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Old 02-10-2009, 05:53 PM
 
3 posts, read 39,392 times
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In the late 50s and early 60s my family lived on Stephan Drive, bordering the former Westland Mall site. At that time, the businesses at Stephan included a beer depot, the first MacDonald's in Louisville (with the elaborate neon sign) and Eden Lanes Bowling Alley, which I believe only had about 12 lanes. The Westland Mall site was an empty field. About 1958, my parents signed a petition to prevent a drive-in theatre from being built there, much to my disappointment. The drive-in was built, but at the very southwest tip of Jefferson County, which operated for about twenty years. It always charged by the carload. It made the news in the early 70s when a woman working at the box office was kidnapped, murdered and buried in a shallow grave in Otter Creek Park.

Years later, there was indeed a failed subdivision, but it was not torn down per se, the houses were all moved to different locations. There were only about seven or eight houses built. About three were built near Dixie Highway, and the rest were on the southwest edge of the property in the back. There were several streets that were paved, good for practicing for one's driver's license as there was obviously no traffic.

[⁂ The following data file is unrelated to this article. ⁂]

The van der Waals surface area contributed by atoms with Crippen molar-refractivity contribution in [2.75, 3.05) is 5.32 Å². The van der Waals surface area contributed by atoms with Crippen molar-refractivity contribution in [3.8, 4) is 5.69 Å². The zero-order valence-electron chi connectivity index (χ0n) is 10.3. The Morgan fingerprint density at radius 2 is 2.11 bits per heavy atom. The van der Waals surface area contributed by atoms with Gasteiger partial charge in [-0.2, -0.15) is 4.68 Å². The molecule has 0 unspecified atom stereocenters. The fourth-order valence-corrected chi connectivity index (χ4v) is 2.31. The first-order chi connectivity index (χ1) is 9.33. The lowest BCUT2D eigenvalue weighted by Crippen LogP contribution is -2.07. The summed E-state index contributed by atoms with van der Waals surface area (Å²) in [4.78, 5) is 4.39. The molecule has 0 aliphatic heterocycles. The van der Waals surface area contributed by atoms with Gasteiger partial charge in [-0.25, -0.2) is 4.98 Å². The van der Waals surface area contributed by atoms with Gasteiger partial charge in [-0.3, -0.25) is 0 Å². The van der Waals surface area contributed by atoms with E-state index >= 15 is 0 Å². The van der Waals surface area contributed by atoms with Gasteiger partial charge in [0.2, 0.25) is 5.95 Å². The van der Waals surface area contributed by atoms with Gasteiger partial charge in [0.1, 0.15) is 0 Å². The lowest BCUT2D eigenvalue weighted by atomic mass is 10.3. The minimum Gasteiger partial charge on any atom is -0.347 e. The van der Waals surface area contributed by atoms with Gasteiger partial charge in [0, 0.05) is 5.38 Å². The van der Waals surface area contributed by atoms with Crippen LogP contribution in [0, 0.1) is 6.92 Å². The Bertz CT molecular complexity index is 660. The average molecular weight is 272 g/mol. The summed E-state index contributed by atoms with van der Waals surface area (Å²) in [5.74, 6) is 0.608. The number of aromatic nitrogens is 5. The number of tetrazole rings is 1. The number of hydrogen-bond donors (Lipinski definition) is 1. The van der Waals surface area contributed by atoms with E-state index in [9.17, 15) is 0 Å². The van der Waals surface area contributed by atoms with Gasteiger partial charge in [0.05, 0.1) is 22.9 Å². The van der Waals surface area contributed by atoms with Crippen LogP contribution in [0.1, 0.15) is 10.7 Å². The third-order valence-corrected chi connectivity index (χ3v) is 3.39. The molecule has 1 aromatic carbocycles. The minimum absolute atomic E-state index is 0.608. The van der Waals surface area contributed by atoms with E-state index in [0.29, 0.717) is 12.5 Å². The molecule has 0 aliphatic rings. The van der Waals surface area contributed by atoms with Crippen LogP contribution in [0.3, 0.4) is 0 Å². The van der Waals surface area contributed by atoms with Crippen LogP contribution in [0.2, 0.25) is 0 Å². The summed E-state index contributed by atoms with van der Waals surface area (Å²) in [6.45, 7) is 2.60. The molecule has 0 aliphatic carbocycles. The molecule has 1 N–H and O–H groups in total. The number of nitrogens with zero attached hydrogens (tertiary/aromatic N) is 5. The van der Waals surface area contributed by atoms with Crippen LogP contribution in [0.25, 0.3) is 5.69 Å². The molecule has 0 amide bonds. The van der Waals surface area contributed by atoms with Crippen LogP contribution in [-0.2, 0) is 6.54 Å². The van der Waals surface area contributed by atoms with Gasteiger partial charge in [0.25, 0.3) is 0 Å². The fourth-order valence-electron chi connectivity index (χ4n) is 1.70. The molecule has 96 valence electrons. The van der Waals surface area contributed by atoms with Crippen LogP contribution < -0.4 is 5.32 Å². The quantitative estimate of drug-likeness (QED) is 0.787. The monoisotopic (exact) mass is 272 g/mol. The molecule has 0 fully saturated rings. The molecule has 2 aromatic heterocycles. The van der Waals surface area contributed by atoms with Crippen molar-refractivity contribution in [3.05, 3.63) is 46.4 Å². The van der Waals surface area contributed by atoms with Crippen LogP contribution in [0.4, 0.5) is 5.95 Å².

As someone else mentioned, Consolidated was built first as a department store/grocery store combination with a common entrance. Later, the grocery store division was sold to another chain. This grocery store hosted a primitive ATM in which the clerk had to give you the money by hand. A developer named John W. Waits built Westland Mall with plenty of advanced publicity. Something went awry, however, because the mall had difficulty getting off the ground right from the start. It sat for about two years in an incomplete state with birds nesting in the open rafters. When it was finally finished, it looked to me as if someone had lost the plans. That it was a low end shopping mall was one thing, but the transition to Consolidated was nonsensical -- it gradually diminished to a narrow trapezoid only wide enough for a side exit to the parking lot and the double glass interior doors to Consolidated (on the grocery store side). This never made any sense because the mall itself was built well away from the houses behind it.